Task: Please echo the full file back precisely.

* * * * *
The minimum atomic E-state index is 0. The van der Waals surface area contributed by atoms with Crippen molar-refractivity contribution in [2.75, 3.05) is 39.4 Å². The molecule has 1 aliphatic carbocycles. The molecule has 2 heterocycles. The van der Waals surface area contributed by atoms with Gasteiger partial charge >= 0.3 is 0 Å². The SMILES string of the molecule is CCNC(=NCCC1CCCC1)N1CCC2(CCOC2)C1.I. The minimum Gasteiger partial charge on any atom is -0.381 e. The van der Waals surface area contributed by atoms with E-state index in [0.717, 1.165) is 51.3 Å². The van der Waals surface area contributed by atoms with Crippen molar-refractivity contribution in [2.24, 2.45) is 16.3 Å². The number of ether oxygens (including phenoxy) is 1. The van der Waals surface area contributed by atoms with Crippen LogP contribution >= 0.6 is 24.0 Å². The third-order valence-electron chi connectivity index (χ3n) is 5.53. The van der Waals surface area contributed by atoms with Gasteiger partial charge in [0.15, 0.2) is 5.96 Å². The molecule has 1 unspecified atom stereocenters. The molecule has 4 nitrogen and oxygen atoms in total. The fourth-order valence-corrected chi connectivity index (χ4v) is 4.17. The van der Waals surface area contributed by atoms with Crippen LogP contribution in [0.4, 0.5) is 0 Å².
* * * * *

The minimum atomic E-state index is 0. The van der Waals surface area contributed by atoms with Crippen molar-refractivity contribution in [2.75, 3.05) is 39.4 Å². The molecule has 1 aliphatic carbocycles. The molecule has 2 heterocycles. The van der Waals surface area contributed by atoms with Gasteiger partial charge >= 0.3 is 0 Å². The SMILES string of the molecule is CCNC(=NCCC1CCCC1)N1CCC2(CCOC2)C1.I. The minimum Gasteiger partial charge on any atom is -0.381 e. The van der Waals surface area contributed by atoms with E-state index in [0.717, 1.165) is 51.3 Å². The van der Waals surface area contributed by atoms with Crippen molar-refractivity contribution in [2.24, 2.45) is 16.3 Å². The number of ether oxygens (including phenoxy) is 1. The van der Waals surface area contributed by atoms with Crippen LogP contribution >= 0.6 is 24.0 Å². The third-order valence-electron chi connectivity index (χ3n) is 5.53. The van der Waals surface area contributed by atoms with Gasteiger partial charge in [0.15, 0.2) is 5.96 Å². The molecule has 1 unspecified atom stereocenters. The molecule has 4 nitrogen and oxygen atoms in total. The fourth-order valence-corrected chi connectivity index (χ4v) is 4.17. The van der Waals surface area contributed by atoms with Crippen LogP contribution in [0.4, 0.5) is 0 Å².